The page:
Stellate ganglion block (SGB) is used for the treatment of many medical conditions including complex regional pain syndrome and peripheral vascular disease. Historically, the anesthetic has been injected at the C6 or C7 vertebral level with the Chassignac’s tubercle, the cricoid cartilage, and the carotid artery serving as the anatomic landmarks to the procedure. Due to a high risk of side effects, for example, pneumothorax and vascular puncture, an image-guided approach is strongly suggested, even with the "safer" C6 approach.
The sympathetic fibers for the head, neck, heart, and superior limbs arise from the first thoracic segments, ascend through the sympathetic chain, and synapse in the superior, middle, and inferior cervical ganglions. The stellate ganglion is present in 80% of the general population and is composed of the inferior cervical ganglion and the first thoracic ganglion fusion. It lies anterior to the neck of the first rib and extends to the inferior aspect of the transverse process of C7. Usually, it is located medial or posterior to the vertebral artery close to the dome of pleura.
The pain relieved by sympathetic block is classified as sympathetically mediated pain (SMP) that consists abnormal connection between sympathetic and sensory nervous systems.
The therapeutic effects of SGB are due to the block in neural connections in its region of innervation, the improvement in the blood supply of the region, the reduction of adrenal hormones plasma concentration. SGB can be used in medical conditions like post-traumatic stress disorder or a cluster headache based on its sedative effect. SGB can be used as diagnostic tool to confirm an SMP.
SGB requires a trained pain physician as it is a procedure of intermediate difficulty. A nurse is required to assist the patient during the injection for positioning. If the fluoroscopic technique is used, the assistance of a radiology technician is needed.
The patient's vital signs should be monitored before and immediately following the procedure. A peripheral venous catheter should be placed in all patients. It is important to obtain a detailed medical history before the procedure to rule out any contraindications and evaluate risk/benefits ratio.
The patient is supine with the neck slightly extended and the head slightly rotated contralateral to the approached side. The site is cleaned and draped, and the transducer is placed perpendicular to the tracheal axis at the cricoid cartilage and is moved inferiorly until the superior aspect of the thyroid gland is visualized. Later, the transducer should be relocated laterally to visualize the anterior aspect of the Chassaignac’s tubercle on the C6 transverse process. The carotid artery, internal jugular vein, thyroid gland, trachea, Longus colli and Longus capitis muscle, prevertebral fascia, the root of C6 spinal nerve, and transverse process of C6 can be identified (see Figure 1). Color Doppler should be used to detect the position of the vessels. With an in-plane approach, the needle is placed beside the trachea with a lateral to medial direction. The tip must reach the prevertebral fascia of the Longus colli muscle located between the posterior aspect of the carotid artery and the tip of C6 anterior tubercle. Injury to vessels and nerves should be avoided. An aspiration test must be done to avoid the suction of blood or cerebrospinal fluid, then a local anesthetic is injected, and the diffusion of the injectate is seen in real time. The injection is suggested not inferior to the C6 level because the vertebral artery is left unprotected at the C7 level due to its absent or rudimentary anterior tubercle. Five milliliters of a local anesthetic such as lidocaine 2% is injected until the fluid spread along the paravertebral fascia to the stellate ganglion.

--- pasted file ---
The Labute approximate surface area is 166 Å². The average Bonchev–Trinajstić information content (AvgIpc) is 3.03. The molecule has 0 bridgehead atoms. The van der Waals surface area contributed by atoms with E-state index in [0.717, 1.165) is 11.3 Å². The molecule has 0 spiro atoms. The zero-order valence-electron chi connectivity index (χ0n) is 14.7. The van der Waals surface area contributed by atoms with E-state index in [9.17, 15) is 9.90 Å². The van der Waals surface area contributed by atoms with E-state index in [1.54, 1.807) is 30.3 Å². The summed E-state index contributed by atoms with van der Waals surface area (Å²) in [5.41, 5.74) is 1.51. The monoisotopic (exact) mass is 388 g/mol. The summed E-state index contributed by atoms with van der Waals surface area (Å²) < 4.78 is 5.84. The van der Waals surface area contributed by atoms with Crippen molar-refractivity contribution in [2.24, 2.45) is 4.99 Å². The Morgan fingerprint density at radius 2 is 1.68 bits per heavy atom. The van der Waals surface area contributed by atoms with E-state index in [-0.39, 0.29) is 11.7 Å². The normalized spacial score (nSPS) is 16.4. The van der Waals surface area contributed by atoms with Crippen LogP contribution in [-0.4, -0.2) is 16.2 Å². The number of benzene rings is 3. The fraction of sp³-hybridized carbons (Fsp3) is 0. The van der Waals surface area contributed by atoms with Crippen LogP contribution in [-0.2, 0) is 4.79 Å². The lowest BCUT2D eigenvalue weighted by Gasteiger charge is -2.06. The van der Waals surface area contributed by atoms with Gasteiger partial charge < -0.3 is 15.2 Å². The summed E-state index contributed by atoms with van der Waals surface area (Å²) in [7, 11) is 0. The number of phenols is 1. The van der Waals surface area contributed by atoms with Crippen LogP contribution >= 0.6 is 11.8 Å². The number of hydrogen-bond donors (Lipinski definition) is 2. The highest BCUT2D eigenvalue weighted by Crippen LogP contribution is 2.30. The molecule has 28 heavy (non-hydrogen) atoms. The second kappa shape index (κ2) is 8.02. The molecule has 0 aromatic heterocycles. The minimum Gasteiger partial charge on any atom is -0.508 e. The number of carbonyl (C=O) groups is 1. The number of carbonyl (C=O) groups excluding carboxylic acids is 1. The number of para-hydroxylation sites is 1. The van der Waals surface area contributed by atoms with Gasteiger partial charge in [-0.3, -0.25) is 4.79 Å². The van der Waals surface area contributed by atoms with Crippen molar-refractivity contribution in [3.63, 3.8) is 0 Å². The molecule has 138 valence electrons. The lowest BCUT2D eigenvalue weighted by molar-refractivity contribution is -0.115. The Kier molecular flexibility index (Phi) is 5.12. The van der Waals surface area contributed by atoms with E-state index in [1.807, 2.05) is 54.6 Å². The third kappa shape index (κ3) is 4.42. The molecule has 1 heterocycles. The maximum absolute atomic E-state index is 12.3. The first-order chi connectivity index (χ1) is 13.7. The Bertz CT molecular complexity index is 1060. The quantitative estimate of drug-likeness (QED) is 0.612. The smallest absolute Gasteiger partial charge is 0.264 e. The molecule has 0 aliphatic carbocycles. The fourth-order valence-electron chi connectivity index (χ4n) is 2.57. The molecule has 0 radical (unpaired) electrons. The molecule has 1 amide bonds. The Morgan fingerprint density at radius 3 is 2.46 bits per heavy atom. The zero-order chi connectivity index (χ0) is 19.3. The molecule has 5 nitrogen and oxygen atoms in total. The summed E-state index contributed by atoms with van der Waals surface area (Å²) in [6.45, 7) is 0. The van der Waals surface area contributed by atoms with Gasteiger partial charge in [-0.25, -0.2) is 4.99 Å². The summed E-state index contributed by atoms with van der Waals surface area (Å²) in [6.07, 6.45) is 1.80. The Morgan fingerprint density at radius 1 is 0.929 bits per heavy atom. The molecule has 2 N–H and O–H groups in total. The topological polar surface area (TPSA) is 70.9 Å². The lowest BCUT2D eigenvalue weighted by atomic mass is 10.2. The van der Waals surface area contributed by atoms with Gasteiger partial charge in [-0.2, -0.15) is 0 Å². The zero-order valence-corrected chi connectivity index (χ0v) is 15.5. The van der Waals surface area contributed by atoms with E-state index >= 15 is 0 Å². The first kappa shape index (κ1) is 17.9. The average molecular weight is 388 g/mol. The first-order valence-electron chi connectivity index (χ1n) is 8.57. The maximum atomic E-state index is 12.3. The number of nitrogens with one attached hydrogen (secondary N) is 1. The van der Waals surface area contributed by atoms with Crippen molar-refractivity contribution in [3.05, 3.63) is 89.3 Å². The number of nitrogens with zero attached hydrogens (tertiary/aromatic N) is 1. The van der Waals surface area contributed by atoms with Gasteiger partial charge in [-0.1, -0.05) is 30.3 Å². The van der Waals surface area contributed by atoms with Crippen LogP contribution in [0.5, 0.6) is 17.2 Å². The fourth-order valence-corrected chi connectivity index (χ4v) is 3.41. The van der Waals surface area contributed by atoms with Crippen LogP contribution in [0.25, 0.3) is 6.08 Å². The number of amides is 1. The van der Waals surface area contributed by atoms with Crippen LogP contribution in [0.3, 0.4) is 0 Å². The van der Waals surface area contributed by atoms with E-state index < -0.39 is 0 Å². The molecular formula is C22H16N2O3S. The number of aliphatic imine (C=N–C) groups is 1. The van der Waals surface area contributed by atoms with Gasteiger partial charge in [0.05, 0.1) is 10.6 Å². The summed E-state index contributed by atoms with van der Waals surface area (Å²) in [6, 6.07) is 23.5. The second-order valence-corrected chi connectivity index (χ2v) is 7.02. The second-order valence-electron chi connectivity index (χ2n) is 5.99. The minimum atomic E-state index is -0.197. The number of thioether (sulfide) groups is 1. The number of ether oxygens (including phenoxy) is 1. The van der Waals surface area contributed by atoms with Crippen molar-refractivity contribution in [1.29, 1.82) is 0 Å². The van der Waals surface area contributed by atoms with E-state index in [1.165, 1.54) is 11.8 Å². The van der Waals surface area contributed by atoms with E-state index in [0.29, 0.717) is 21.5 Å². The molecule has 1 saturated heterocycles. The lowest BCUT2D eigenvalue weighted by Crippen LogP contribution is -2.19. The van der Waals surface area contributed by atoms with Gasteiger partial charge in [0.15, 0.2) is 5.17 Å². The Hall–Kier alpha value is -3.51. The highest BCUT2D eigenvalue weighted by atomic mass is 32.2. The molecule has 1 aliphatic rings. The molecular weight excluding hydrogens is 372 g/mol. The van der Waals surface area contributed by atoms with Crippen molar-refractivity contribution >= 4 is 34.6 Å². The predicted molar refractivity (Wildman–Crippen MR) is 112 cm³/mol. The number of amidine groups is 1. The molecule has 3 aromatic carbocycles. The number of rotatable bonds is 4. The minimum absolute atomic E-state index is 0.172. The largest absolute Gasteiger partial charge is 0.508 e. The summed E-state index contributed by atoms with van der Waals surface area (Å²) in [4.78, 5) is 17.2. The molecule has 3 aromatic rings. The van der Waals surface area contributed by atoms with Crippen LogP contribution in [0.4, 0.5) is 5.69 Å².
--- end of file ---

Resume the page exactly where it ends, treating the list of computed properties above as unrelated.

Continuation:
The patient is placed in a supine position, and an anteroposterior view is obtained with the C-arm to identify C6 by counting up from T1. Then the C-arm is tilted to line up the superior aspect of the C6 vertebral body and is rotated obliquely at approximatively 25 to 30 degrees ipsilaterally to obtain a foraminal view. The target is the junction of the vertebral body and the uncinate process (of C6). Under an oblique view, the needle is inserted laterally with a lateral to medial trajectory and remains over the vertebral body or slightly medial to avoid injury to vessels, spinal nerves, and disc. The position needs to be checked through the anteroposterior and lateral views. A small amount of contrast media (0.5 to 1 ml) can be injected first to localize the needle. A tiny test dose of local anesthetic is then administered to reduce the risk of intravascular injection further. Then 10 ml of a local anesthetic such as lidocaine 1% is injected. The same procedure can be performed at the C7 level if needed, but the physicians must be aware of higher risks of vascular puncture at the C7 level.
Stellate ganglion blockade should only be performed by professionals with knowledge of the anatomy and how to manage the complications. The procedure should be done under fluoroscopic guidance to minimize the complications. A nurse should be dedicated for monitoring the patient vital signs continuously. At the end of the procedure a chest x-ray should be obtained and a gross neurological exam should be performed.
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